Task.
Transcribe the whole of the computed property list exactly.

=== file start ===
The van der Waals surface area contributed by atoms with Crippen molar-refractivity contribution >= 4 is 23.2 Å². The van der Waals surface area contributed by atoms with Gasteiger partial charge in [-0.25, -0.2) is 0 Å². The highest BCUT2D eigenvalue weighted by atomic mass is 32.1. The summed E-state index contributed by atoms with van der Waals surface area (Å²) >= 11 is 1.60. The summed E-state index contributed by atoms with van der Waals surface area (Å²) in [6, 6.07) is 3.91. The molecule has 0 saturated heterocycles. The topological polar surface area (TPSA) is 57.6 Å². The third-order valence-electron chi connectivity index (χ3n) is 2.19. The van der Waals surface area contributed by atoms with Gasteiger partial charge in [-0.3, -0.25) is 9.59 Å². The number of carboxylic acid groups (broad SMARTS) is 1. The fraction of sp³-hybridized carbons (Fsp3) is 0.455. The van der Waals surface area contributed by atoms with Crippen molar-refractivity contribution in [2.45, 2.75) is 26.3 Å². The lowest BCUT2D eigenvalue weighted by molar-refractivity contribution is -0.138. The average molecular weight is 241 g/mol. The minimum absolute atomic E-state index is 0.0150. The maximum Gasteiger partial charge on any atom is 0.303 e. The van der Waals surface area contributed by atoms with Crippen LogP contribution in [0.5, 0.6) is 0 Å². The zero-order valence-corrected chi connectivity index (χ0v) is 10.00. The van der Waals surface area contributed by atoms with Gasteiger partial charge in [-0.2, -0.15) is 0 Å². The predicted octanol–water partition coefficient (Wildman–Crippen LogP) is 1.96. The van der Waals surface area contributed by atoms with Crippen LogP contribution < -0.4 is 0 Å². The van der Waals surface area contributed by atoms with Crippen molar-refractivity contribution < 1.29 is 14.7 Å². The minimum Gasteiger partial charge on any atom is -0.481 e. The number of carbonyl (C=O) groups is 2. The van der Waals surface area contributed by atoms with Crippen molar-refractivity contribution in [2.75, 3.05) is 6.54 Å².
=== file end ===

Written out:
The van der Waals surface area contributed by atoms with Crippen molar-refractivity contribution >= 4 is 23.2 Å². The van der Waals surface area contributed by atoms with Gasteiger partial charge in [-0.25, -0.2) is 0 Å². The highest BCUT2D eigenvalue weighted by atomic mass is 32.1. The summed E-state index contributed by atoms with van der Waals surface area (Å²) >= 11 is 1.60. The summed E-state index contributed by atoms with van der Waals surface area (Å²) in [6, 6.07) is 3.91. The molecule has 0 saturated heterocycles. The topological polar surface area (TPSA) is 57.6 Å². The third-order valence-electron chi connectivity index (χ3n) is 2.19. The van der Waals surface area contributed by atoms with Gasteiger partial charge in [-0.3, -0.25) is 9.59 Å². The number of carboxylic acid groups (broad SMARTS) is 1. The fraction of sp³-hybridized carbons (Fsp3) is 0.455. The van der Waals surface area contributed by atoms with Crippen molar-refractivity contribution in [2.45, 2.75) is 26.3 Å². The lowest BCUT2D eigenvalue weighted by molar-refractivity contribution is -0.138. The average molecular weight is 241 g/mol. The minimum absolute atomic E-state index is 0.0150. The maximum Gasteiger partial charge on any atom is 0.303 e. The van der Waals surface area contributed by atoms with Crippen LogP contribution in [0.5, 0.6) is 0 Å². The zero-order valence-corrected chi connectivity index (χ0v) is 10.00. The van der Waals surface area contributed by atoms with Gasteiger partial charge in [-0.2, -0.15) is 0 Å². The predicted octanol–water partition coefficient (Wildman–Crippen LogP) is 1.96. The van der Waals surface area contributed by atoms with Crippen LogP contribution < -0.4 is 0 Å². The van der Waals surface area contributed by atoms with Crippen molar-refractivity contribution < 1.29 is 14.7 Å². The minimum Gasteiger partial charge on any atom is -0.481 e. The number of carbonyl (C=O) groups is 2. The van der Waals surface area contributed by atoms with Crippen molar-refractivity contribution in [2.75, 3.05) is 6.54 Å².